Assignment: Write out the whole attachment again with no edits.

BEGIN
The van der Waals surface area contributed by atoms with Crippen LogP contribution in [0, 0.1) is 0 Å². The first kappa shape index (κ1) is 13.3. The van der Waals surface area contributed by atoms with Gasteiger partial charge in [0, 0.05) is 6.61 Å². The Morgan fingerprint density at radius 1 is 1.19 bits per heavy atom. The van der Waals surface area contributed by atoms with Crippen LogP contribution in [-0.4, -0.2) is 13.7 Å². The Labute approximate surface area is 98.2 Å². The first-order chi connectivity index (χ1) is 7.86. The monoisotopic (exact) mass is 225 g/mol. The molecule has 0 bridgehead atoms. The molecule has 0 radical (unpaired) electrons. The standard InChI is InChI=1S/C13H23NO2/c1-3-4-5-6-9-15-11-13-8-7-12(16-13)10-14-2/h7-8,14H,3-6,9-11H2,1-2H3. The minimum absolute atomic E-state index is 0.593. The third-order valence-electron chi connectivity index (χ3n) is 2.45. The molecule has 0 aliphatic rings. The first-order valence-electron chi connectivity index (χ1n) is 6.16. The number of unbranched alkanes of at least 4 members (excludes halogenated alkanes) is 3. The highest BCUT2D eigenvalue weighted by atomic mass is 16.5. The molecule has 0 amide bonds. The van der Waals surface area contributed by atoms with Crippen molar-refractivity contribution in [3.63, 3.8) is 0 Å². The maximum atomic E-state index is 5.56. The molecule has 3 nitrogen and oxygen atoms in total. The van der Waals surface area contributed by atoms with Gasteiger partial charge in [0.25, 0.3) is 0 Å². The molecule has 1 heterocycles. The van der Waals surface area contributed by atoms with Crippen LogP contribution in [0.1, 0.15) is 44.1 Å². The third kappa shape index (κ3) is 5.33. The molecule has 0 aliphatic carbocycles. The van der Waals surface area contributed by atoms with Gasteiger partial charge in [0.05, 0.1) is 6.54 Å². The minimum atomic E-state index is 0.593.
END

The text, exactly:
The van der Waals surface area contributed by atoms with Crippen LogP contribution in [0, 0.1) is 0 Å². The first kappa shape index (κ1) is 13.3. The van der Waals surface area contributed by atoms with Gasteiger partial charge in [0, 0.05) is 6.61 Å². The Morgan fingerprint density at radius 1 is 1.19 bits per heavy atom. The van der Waals surface area contributed by atoms with Crippen LogP contribution in [-0.4, -0.2) is 13.7 Å². The Labute approximate surface area is 98.2 Å². The first-order chi connectivity index (χ1) is 7.86. The monoisotopic (exact) mass is 225 g/mol. The molecule has 0 bridgehead atoms. The molecule has 0 radical (unpaired) electrons. The standard InChI is InChI=1S/C13H23NO2/c1-3-4-5-6-9-15-11-13-8-7-12(16-13)10-14-2/h7-8,14H,3-6,9-11H2,1-2H3. The minimum absolute atomic E-state index is 0.593. The third-order valence-electron chi connectivity index (χ3n) is 2.45. The molecule has 0 aliphatic rings. The first-order valence-electron chi connectivity index (χ1n) is 6.16. The number of unbranched alkanes of at least 4 members (excludes halogenated alkanes) is 3. The highest BCUT2D eigenvalue weighted by atomic mass is 16.5. The molecule has 0 amide bonds. The van der Waals surface area contributed by atoms with Crippen molar-refractivity contribution in [3.63, 3.8) is 0 Å². The maximum atomic E-state index is 5.56. The molecule has 3 nitrogen and oxygen atoms in total. The van der Waals surface area contributed by atoms with Gasteiger partial charge in [0.25, 0.3) is 0 Å². The molecule has 1 heterocycles. The van der Waals surface area contributed by atoms with Crippen LogP contribution in [0.1, 0.15) is 44.1 Å². The third kappa shape index (κ3) is 5.33. The molecule has 0 aliphatic carbocycles. The van der Waals surface area contributed by atoms with Gasteiger partial charge in [0.05, 0.1) is 6.54 Å². The minimum atomic E-state index is 0.593.